Hernan Cortes, conqueror of the Aztecs, Francisco, Pedro de Alvarado, conqueror of the Maya, and Pizarro, conqueror of the Inca, were all men of limited humanity. It is recorded that they were cruel, violent men who did not flinch from torture, mayhem, murder and rapine, enjoying inflicting pain, cruelty, degradation, and humiliation on others. When they weren’t fighting and killing the indigenous natives, they were fighting among themselves. Perhaps the worst of them was Pizarro, who was known to have moments of great cruelty. It is recorded that after his puppet Emperor, Manco Inca, went into open rebellion, the “ruthless Pizarro” ordered that Manco's wife Cura Ocllo be tied to a stake and shot with arrows: her body was floated down a river where Manco would find it. Later, Pizarro ordered the murder of sixteen captured Inca chieftains: one of them was burned alive. His treacherous double cross of the Inca leader, Atahuallpa, was overshadowed by his double cross of his own lieutenants, such as Diego de Almagro, who never forgave the conqueror, causing a civil war among the armies for which Pizarro had him hung.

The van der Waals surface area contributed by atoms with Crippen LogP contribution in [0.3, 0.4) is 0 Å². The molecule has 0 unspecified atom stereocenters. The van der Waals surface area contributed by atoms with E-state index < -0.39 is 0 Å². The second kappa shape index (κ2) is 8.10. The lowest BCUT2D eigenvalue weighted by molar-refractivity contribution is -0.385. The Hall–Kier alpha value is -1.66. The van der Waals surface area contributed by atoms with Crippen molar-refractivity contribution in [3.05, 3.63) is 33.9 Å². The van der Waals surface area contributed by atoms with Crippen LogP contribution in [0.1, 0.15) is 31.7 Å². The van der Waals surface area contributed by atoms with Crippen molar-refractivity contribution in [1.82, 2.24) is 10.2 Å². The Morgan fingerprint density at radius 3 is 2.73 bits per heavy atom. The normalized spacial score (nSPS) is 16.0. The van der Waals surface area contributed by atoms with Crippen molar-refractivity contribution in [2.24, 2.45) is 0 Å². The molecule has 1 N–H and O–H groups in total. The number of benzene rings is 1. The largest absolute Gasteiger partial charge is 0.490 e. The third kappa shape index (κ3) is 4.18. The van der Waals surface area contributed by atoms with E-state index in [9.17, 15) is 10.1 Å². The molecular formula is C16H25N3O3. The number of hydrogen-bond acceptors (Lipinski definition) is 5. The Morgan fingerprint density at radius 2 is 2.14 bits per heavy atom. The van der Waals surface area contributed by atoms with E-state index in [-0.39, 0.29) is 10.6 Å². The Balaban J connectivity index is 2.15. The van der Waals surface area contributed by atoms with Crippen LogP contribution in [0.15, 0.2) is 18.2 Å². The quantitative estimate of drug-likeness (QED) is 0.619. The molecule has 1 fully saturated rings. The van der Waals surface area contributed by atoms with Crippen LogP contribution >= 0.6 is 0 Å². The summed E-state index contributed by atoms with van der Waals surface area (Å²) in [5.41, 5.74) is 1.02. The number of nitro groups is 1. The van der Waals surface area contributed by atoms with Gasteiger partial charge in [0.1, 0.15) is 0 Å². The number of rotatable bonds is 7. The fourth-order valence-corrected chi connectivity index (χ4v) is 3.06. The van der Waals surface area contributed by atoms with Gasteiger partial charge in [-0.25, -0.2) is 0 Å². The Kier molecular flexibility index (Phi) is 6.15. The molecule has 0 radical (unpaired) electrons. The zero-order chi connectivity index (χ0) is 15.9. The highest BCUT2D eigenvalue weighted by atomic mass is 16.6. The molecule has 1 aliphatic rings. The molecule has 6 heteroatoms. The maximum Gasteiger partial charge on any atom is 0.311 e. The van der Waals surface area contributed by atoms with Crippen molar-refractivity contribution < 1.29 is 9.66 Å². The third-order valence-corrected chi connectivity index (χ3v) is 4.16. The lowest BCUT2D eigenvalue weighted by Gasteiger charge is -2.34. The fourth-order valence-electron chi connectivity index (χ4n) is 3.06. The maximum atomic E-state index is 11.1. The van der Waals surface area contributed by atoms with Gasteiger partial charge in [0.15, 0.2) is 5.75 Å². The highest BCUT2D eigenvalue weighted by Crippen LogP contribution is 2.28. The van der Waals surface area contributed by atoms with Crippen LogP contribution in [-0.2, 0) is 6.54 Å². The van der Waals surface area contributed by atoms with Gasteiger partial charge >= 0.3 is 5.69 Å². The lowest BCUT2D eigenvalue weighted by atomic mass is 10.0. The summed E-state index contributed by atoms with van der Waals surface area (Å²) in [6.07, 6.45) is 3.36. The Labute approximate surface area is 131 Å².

After the conquest, the Spanish had three terms that applied to their dealings with the Indians: the encomiendo, the mitad, and the repartimiento, each indicating a form of injustice. First, the conquerors divided the country between themselves, and the encomiendos were rights granted them to hold the Indians for a number of years as workers in their fields or mines. Under these grants, the natives were converted into beasts of burden, and forced to do the hardest work without the least compensation. They were forced to labor all day long under the burning tropical sun, to dive into the sea in search of pearls for their masters, or to toil buried from the light of day in the depths of the mines. It is not surprising that these miserable slaves, accustomed to a life of indolence and ease, perished as if exposed to a killing plague.